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California lawmakers OK HIV name tracking
Friday 7 April, 2006 10:37
The California Legislature passed a bill that requires doctors and clinics to report the names of residents who become infected with HIV to local health officials and the state Department of Health.
The bill, SB 699, cleared the Senate with a 32-0 vote after passing unanimously in the Assembly (67-0) last week.
Governor Arnold Schwarzenegger is expected to sign the measure into law as early as next week.
The Centres for Disease Control and Prevention in Atlanta has determined that names-based reporting is the most accurate method of HIV data collection. Starting in October, names-based reporting will become part of the process by which federal HIV/AIDS funds are allocated to states under the Ryan White CARE Act.
According to the AIDS Healthcare Foundation, which co-sponsored the bill, the data reported to the CDC will be an aggregate based on the state's names-based tracking, but the actual names will not be shared with federal officials.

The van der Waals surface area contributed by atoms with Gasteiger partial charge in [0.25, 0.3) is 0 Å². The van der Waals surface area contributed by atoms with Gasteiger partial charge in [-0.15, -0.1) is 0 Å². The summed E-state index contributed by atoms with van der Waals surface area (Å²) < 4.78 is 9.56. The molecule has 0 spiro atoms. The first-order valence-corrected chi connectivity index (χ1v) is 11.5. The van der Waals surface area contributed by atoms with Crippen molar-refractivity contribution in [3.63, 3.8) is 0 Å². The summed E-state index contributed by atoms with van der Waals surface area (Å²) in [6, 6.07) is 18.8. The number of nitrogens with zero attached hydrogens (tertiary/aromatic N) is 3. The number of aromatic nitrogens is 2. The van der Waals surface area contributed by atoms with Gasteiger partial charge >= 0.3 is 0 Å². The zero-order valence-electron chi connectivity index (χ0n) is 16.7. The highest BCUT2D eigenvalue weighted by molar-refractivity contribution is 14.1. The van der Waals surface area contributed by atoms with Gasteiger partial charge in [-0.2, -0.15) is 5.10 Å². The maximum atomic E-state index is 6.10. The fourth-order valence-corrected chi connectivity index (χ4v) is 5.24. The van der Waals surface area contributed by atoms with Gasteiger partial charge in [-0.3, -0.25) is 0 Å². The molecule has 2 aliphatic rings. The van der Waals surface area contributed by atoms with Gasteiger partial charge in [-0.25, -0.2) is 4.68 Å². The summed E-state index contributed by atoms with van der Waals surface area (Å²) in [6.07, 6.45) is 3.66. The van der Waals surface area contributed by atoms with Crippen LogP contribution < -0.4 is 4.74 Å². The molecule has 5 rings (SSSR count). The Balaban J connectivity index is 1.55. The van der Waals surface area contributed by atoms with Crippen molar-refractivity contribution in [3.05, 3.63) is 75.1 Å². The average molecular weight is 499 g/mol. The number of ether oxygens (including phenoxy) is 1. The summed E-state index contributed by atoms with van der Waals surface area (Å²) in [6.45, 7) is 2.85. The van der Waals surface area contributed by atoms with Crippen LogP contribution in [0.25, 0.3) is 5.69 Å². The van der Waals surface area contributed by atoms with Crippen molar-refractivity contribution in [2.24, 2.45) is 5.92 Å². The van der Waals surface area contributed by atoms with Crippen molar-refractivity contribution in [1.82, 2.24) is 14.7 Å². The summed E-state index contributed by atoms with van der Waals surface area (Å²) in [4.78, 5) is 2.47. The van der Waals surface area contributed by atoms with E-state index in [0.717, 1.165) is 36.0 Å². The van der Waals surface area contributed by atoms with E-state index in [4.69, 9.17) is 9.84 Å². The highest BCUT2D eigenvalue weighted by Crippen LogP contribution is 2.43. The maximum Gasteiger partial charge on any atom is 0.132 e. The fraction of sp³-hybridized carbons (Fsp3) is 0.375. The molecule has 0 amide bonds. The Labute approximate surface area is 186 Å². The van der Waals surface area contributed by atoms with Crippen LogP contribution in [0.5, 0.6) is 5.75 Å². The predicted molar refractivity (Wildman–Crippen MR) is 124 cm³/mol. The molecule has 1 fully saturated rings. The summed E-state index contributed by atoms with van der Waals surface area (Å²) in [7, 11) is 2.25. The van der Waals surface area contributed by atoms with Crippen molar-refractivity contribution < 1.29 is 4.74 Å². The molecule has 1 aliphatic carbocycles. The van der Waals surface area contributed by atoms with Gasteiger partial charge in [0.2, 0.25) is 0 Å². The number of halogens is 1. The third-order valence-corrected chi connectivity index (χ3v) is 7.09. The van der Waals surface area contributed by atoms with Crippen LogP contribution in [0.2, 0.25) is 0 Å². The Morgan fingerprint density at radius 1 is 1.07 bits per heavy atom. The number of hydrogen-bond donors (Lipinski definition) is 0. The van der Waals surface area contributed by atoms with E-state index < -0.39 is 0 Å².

"Not only will this legislation protect the state from losing millions in CARE Act funding, but it will ease the ability of localities to collect information about the epidemic, providing us with valid, uniform data for service and prevention planning," said Mark Cloutier, executive director of the San Francisco AIDS Foundation.
"SB 699 also ensures that anonymous testing will remain available, which should reduce the impact this legislation might have on deterring people from getting tested for HIV."
While the San Francisco AIDS Foundation and other groups support the legislation, names-based tracking has some critics among HIV/AIDS service organisations.
"There is no good reason to do name reporting," LaWanda Johnson, press secretary for the National Association of People with AIDS, said in December. "It does not encourage testing. It does not achieve a high accuracy and reliability. It does nothing but discourage testing."
Johnson made the remark after Illinois passed a similar bill.
Names-based tracking systems are now in place in all but six states and the District of Columbia, according to the AIDS Healthcare Foundation.
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